FOR IMMEDIATE RELEASE
- Migrants Organise is seeking to raise a legal challenge against the Home Office’s use of the Bibby Stockholm barge as asylum support accommodation
- Despite serious risks raised by Migrants Organise and others, the Home Office has insisted on moving individuals onto the Bibby Stockholm barge today
- “The Bibby Stockholm is not safe and no amount of repurposing can make it so. It will never be an appropriate place to put people who are seeking safety, here to rebuild their lives. We need appropriate, compassionate and safe infrastructure to support individuals and welcome them into our communities.”
AUGUST 7 — Ahead of today’s move of people seeking asylum onto the Bibby Stockholm barge by the Home Office, migrant rights charity Migrants Organise, represented by Wilson Solicitors and barristers at Garden Court Chambers, sent a pre-action protocol letter to the Home Office challenging the use of the Bibby Stockholm as accommodation for people seeking asylum.
The letter, sent on August 6th to the Home Office’s lawyers, asks that the Home Office stops the move of all individuals onto the Bibby Stockholm until and unless all concerns regarding the safety and suitability of the barge have been adequately addressed, including the necessary fire safety checks. The letter also asks for a suitable and effective screening process to be put in place and for individuals to be provided at least 72 hours’ notice, including at least one working day, of a move on board.
Migrants Organise claims that the Bibby Stockholm is not suitable accommodation for people seeking asylum, and that the Home Office’s plans raise serious risks. Contrary to the Home Office’s own published policy, Migrants Organise is aware of disabled people, victims of torture and people with severe mental health issues, as well as those with phobias of water being given notice to move to the Bibby Stockholm.
In their previous correspondence with the Home Office on July 24th and 31st, Migrants Organise had raised several strong concerns regarding conditions on board including unlawful detention of individuals, overcrowding, risk from far right groups, and lack of privacy. They also highlighted to the Home Office that HMP Weare, a prison ship akin to the Bibby Stockholm, housed in Portland Port from 1997 to 2005, was notably evacuated on an urgent basis due to unacceptable fire risk when its sprinkler system was found to be faulty after the prison service moved prisoners on board against the advice of local fire chiefs . HMP Weare eventually closed down due to “unacceptably cramped and claustrophobic conditions” and due to it being “unsuitable, expensive and in the wrong place” and “entirely unsuitable for its present function” .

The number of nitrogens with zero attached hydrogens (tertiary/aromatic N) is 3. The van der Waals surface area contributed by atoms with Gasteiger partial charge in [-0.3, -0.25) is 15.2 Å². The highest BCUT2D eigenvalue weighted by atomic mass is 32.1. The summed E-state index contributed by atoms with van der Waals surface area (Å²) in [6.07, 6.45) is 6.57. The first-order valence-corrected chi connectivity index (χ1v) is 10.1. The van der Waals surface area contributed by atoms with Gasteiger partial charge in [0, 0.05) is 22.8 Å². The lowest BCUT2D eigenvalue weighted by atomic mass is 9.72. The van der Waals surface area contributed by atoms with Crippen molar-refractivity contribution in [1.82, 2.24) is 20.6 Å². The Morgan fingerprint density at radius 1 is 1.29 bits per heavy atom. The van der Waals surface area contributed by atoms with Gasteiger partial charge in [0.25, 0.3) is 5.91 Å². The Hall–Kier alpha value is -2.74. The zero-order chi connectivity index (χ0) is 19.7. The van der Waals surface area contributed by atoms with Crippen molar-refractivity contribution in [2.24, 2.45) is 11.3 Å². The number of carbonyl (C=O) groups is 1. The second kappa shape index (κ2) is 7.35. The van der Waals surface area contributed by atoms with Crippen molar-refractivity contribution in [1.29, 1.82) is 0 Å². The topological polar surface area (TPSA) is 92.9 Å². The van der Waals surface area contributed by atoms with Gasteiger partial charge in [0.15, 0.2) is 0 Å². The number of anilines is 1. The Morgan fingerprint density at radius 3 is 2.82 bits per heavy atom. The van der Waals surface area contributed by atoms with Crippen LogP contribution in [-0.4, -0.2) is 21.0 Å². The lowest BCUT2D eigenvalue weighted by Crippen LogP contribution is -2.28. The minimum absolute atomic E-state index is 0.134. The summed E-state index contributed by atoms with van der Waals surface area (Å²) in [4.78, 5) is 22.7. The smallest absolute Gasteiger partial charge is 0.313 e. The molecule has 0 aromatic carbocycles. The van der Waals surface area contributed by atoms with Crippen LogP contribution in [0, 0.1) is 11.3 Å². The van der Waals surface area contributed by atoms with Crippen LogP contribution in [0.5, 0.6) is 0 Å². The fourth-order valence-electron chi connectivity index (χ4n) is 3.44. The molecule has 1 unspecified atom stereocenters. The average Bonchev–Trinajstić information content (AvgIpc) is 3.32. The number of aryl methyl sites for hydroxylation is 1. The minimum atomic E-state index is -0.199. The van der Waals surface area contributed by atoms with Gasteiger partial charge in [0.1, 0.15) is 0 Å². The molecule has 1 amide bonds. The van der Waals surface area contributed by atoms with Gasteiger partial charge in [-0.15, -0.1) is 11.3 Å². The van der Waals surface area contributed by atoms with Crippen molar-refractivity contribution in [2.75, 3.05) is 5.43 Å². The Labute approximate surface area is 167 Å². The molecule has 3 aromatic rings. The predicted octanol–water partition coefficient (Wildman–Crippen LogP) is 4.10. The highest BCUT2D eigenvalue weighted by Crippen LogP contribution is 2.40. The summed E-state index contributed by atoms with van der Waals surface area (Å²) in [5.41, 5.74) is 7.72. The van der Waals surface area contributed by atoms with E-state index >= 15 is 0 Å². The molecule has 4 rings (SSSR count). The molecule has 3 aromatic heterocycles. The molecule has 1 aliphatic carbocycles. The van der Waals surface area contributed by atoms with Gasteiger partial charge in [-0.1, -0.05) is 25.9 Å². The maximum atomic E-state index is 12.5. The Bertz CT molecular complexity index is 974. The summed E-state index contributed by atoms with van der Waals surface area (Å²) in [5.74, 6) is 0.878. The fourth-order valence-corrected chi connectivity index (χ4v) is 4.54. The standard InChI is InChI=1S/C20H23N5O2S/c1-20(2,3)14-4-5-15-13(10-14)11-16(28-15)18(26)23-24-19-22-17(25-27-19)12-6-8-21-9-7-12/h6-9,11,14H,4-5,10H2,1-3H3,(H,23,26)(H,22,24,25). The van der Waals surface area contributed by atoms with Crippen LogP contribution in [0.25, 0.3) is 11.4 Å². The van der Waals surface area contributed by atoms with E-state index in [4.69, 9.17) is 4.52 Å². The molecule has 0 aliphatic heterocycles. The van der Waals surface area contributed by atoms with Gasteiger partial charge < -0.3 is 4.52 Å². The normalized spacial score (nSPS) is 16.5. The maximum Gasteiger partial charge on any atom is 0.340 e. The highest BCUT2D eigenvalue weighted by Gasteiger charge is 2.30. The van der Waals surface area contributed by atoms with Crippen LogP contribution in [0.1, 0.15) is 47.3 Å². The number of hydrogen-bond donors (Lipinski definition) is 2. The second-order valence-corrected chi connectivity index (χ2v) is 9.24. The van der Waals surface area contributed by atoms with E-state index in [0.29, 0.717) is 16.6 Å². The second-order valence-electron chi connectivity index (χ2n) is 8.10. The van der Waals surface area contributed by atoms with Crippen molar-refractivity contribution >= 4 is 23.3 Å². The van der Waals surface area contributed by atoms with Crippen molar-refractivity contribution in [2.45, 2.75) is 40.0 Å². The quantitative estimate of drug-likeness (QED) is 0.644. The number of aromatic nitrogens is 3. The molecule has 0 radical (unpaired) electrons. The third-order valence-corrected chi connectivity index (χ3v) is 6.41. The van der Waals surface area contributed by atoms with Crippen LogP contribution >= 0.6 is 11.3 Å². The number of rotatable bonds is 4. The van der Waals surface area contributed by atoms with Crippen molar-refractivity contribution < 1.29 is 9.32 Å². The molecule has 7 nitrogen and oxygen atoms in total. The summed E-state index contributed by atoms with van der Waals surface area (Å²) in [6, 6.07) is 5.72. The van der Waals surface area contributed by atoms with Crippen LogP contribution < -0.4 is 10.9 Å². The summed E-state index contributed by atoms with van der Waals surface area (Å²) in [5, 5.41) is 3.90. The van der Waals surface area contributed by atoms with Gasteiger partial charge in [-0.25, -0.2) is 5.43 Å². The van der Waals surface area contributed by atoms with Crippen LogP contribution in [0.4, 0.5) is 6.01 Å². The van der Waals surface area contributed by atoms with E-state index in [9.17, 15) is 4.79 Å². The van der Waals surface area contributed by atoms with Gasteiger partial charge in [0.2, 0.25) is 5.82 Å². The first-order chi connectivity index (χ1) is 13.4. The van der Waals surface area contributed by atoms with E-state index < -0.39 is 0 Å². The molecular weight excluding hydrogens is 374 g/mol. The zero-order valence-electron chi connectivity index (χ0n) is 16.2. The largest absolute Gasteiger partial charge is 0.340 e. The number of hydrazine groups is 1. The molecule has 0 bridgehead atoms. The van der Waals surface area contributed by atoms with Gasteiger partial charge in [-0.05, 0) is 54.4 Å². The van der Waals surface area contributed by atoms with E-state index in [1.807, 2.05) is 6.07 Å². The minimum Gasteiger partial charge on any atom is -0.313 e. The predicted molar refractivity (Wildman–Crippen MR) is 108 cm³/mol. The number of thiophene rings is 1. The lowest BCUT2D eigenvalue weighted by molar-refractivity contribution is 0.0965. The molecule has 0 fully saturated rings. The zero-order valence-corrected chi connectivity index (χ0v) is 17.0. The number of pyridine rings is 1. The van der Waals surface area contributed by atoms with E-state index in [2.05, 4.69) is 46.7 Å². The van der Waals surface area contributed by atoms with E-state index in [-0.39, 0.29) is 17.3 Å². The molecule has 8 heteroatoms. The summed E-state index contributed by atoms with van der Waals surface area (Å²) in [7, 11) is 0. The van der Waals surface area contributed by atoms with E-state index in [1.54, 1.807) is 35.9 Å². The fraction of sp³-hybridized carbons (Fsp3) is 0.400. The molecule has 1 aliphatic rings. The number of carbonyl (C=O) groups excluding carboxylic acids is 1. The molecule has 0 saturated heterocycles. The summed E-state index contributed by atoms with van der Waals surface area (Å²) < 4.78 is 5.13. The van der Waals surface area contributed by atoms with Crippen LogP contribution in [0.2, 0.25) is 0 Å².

A recent Freedom of Information Request from NHS Dorset reveals that a draft outbreak management plan warns of the impact of an outbreak on the barge . Last week, the Fire Brigade Union also wrote to the Home Secretary to raise concerns about the fire safety of the barge .
Despite these concerns raised by Migrants Organise and others, the Home Office has insisted on moving people into the barge today. Individuals were given notices late on Friday evening for a move early the following Monday, significantly limiting their ability to obtain independent legal advice, as is their right. Migrants Organise is particularly concerned about individuals who cannot obtain legal support and so are effectively forced to move to accommodation that is wholly inadequate for them and dangerous.
Brian Dikoff, Legal Organiser at Migrants Organise said: “The Bibby Stockholm barge is designed to be unwelcoming, controversial and act as a very visible form of punishment and deterrence. We had very serious concerns about safety on board and that the Home Office would not properly screen or safeguard individuals planned to be moved to the barge, and we are now seeing these concerns becoming reality. The Bibby Stockholm is not safe and no amount of repurposing can make it so. It will never be an appropriate place to put people who are seeking safety, here to rebuild their lives. We need appropriate, compassionate and safe infrastructure to support individuals and welcome them into our communities.”
NOTES FOR EDITORS
 “Fire-risk prison ship abandoned.” Ian Burrell. The Independent. (26 June 1997)
 Inspection by the Independent Monitoring Board Chief Inspector for Prisons Anne Owers, dated 7-10 June 2004 https://drive.google.com/file/d/1U25aVQzNG18uZnxlmwc6axqSAyF_tfiC/view?usp=sharing
 “Bibby Stockholm move-ins planned for Monday despite outbreak warnings.” Diane Taylor and Aletha Adu. The Guardian. (6 August 2023) https://www.theguardian.com/uk-news/2023/aug/06/bibby-stockholm-move-ins-planned-for-monday-despite-outbreak-warnings
 “Firefighters’ union demands meeting with Braverman over Bibby Stockholm fire safety.” Fire Brigades Union (2 August 2023) https://www.fbu.org.uk/news/2023/08/02/firefighters-union-demands-meeting-braverman-over-bibby-stockholm-fire-safety
Migrants Organise is an award-winning, grassroots platform where migrants connect, build common ground, and organise for dignity and justice for all.
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